Jiggy Puzzles, like many of the ideas seen on the business reality show ‘Shark Tank,’ provide an innovative solution to a common problem. Featured on episode 22 of ‘Shark Tank’ season 12, the founder of the startup claimed that the attractive puzzles provide a fun and relaxing way to boost mental health while also supporting local artists. We decided to check in on this interesting concept and learn everything we could about Jiggy Puzzles and what the company is up to now. Curious? Let’s get to it.
Jiggy Puzzles: Who Are They and What Do They Do?
Jiggy Puzzles is the brainchild of Kaylin Marcotte. While working long hours at an all-consuming job with a startup, Marcotte, a self-described “chronic multitasker,” would use puzzles as a way to de-stress and stay focussed. At one point, she was completing 1000-piece puzzles every week, but given the generic and stock-photo-like images on them, she would generally just break them up and put them back in the box after completion. At one point in time, Marcotte even started a Snapchat series called “ugly puzzle selfies,” where she posed with puzzles featuring unflattering and boring images.
The need for prettier, more interesting-looking puzzles led Marcotte to begin attempting to reinvent the age-old puzzle. From 2015 onwards, she started collecting images of the kind of art she would like to see on puzzles and eventually launched Jiggy Puzzles in 2019. The puzzles feature art from emerging female artists from around the world, who then get a share of the profits from the sale of their puzzles. Through this model, Marcotte can simultaneously make engaging, artistic puzzles while also supporting female artists, something she is passionate about.
Based in Brooklyn, New York, the company goes further and provides customers with the means to display their completed puzzles like the art pieces they are. Each puzzle comes with a specially formulated clear glue as well as a straight-edge tool to apply it, essentially allowing the completed puzzles to be displayed like paintings.
Jiggy Puzzles: Where Are They Now?
Jiggy Puzzles launched in November 2019 with its Debut: 2019 collection, featuring six designs from six emerging female artists. After the initial push for holiday season sales, Marcotte noticed that orders were starting to dwindle. However, with the Covid-19 pandemic and the subsequent lockdown, sales got an unexpected boost as more and more people looked for fun activities to beat the boredom at home. Reportedly, her sales went up 550%, and traffic to her website also saw a jump of 250% during the lockdown.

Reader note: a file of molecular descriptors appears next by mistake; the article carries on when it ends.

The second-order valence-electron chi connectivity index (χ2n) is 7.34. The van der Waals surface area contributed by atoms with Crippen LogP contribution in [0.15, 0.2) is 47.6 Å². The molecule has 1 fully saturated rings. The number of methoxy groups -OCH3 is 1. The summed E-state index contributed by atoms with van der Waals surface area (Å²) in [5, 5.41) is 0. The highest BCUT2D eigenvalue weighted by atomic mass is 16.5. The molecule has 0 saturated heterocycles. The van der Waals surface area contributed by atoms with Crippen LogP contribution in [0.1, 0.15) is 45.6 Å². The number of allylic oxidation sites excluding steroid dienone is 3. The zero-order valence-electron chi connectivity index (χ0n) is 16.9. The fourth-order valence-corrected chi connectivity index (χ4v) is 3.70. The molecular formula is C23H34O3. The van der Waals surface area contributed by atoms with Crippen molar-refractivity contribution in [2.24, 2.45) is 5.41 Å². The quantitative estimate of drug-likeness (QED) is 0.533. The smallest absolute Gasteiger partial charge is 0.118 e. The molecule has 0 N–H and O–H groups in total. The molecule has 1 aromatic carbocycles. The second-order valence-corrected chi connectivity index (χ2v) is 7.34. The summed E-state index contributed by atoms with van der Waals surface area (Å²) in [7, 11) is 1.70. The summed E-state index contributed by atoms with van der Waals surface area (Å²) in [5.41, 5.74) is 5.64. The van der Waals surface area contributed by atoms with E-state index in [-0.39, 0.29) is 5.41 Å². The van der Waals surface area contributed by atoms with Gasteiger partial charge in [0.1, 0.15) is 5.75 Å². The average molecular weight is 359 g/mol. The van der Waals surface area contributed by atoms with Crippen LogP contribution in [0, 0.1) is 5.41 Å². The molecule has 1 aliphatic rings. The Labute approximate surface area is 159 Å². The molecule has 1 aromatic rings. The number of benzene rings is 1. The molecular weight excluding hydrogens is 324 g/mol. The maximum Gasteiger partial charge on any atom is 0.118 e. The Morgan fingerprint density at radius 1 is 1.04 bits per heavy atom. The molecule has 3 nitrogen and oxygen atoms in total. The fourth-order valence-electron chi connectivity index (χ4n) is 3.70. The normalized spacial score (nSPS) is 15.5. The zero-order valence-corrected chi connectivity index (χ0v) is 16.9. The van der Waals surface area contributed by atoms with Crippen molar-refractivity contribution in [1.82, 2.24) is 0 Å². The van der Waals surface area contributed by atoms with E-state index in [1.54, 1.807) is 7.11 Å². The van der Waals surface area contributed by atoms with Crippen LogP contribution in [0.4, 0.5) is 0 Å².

However, supply chain issues soon forced Marcotte to innovate again. Aware of art galleries closing down and a lack of work commissions for artists during the pandemic, she came up with the concept of “Originals.” These were blank puzzle templates that were sent to the artist to be hand-painted and then auctioned off, with the proceeds going to the artists as well as relief funds. She also tied up with well-known personalities to help boost the campaign, and her puzzles featured art from the likes of Lili Reinhart, Sophia Bush, and Allison Williams.
Since their launch, Jiggy Puzzles has received widespread publicity, partly because of their innovative, socially helpful, and artistic offering, and also because of their fortunate timing. There are few companies, especially new ones, that benefited from the Covid-19 lockdown, and Jiggy Puzzles is one of them. The company has been featured on publications like Forbes as well as in Ellen DeGeneres’ Be Kind Box of socially conscious, small business products. They also got a shout-out on The Drew Barrymore Show.
Hollywood star Gwyneth Paltrow also bought a Jiggy puzzle for her 14-year-old son Moses. The puzzle, named “Boobs,” featured art by Brooklyn-based freelance illustrator Julia Heffernan and portrays a collection of breasts of various shapes and sizes. Apart from featuring various collections like ‘Tis the Season: Holiday 2020 and even the lockdown-inspired Staycation: Summer 2020 collection, Marcotte has also collaborated with local artists to make one-off hand-painted puzzles called ‘Originals.’ The 450 piece and 800 piece puzzles cost $40 and $49 respectively and feature themes for children as well as adults.
A little over a year into launching Jiggy Puzzles, the company has generated sales of over $1 million. In January 2021, they launched the Jiggy Puzzle Club, a monthly membership-driven program that offered to deliver a specially curated 500 piece puzzle to subscribers every month. There is still speculation about how puzzle sales will be affected once the pandemic subsides. However, in the meantime, Marcotte’s artistic, socially conscious puzzles continue to support emerging artists and promote mental wellbeing.
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